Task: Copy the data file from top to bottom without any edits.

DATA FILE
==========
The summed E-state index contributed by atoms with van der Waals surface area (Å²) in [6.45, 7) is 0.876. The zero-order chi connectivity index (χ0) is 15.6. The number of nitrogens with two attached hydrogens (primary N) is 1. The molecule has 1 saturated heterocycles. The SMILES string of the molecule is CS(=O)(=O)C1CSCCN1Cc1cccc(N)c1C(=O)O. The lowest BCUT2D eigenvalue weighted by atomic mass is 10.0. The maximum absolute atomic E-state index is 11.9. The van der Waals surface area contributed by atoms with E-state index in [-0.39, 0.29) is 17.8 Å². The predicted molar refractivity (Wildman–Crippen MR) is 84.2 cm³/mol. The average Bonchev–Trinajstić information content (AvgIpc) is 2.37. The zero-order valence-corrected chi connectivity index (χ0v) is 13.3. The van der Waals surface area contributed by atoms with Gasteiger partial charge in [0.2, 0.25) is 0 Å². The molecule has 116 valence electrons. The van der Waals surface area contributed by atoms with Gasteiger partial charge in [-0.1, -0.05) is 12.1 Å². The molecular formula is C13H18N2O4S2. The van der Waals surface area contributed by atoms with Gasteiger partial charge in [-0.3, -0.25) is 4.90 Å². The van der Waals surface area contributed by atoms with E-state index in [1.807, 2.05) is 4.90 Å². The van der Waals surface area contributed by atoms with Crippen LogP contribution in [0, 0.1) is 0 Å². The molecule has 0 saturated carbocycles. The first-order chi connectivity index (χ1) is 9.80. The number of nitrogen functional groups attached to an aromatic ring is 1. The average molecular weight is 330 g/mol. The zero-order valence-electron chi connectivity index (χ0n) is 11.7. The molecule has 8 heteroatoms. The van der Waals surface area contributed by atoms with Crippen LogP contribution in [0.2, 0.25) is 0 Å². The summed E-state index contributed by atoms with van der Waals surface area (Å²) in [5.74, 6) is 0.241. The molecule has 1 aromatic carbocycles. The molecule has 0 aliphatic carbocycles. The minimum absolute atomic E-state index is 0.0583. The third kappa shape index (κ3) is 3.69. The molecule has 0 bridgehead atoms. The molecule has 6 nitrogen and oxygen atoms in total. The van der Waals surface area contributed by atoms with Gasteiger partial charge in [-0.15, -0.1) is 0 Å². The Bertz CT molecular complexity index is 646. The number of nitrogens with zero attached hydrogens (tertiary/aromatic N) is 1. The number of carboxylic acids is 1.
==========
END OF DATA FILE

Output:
The summed E-state index contributed by atoms with van der Waals surface area (Å²) in [6.45, 7) is 0.876. The zero-order chi connectivity index (χ0) is 15.6. The number of nitrogens with two attached hydrogens (primary N) is 1. The molecule has 1 saturated heterocycles. The SMILES string of the molecule is CS(=O)(=O)C1CSCCN1Cc1cccc(N)c1C(=O)O. The lowest BCUT2D eigenvalue weighted by atomic mass is 10.0. The maximum absolute atomic E-state index is 11.9. The van der Waals surface area contributed by atoms with E-state index in [-0.39, 0.29) is 17.8 Å². The predicted molar refractivity (Wildman–Crippen MR) is 84.2 cm³/mol. The average Bonchev–Trinajstić information content (AvgIpc) is 2.37. The zero-order valence-corrected chi connectivity index (χ0v) is 13.3. The van der Waals surface area contributed by atoms with Gasteiger partial charge in [0.2, 0.25) is 0 Å². The molecule has 116 valence electrons. The van der Waals surface area contributed by atoms with Gasteiger partial charge in [-0.1, -0.05) is 12.1 Å². The molecular formula is C13H18N2O4S2. The van der Waals surface area contributed by atoms with Gasteiger partial charge in [-0.3, -0.25) is 4.90 Å². The van der Waals surface area contributed by atoms with E-state index in [1.807, 2.05) is 4.90 Å². The van der Waals surface area contributed by atoms with Crippen LogP contribution in [0, 0.1) is 0 Å². The molecule has 0 saturated carbocycles. The first-order chi connectivity index (χ1) is 9.80. The number of nitrogen functional groups attached to an aromatic ring is 1. The average molecular weight is 330 g/mol. The zero-order valence-electron chi connectivity index (χ0n) is 11.7. The molecule has 8 heteroatoms. The van der Waals surface area contributed by atoms with Crippen LogP contribution in [0.2, 0.25) is 0 Å². The summed E-state index contributed by atoms with van der Waals surface area (Å²) in [5.74, 6) is 0.241. The molecule has 1 aromatic carbocycles. The molecule has 0 aliphatic carbocycles. The minimum absolute atomic E-state index is 0.0583. The third kappa shape index (κ3) is 3.69. The molecule has 0 bridgehead atoms. The molecule has 6 nitrogen and oxygen atoms in total. The van der Waals surface area contributed by atoms with Gasteiger partial charge in [-0.15, -0.1) is 0 Å². The Bertz CT molecular complexity index is 646. The number of nitrogens with zero attached hydrogens (tertiary/aromatic N) is 1. The number of carboxylic acids is 1.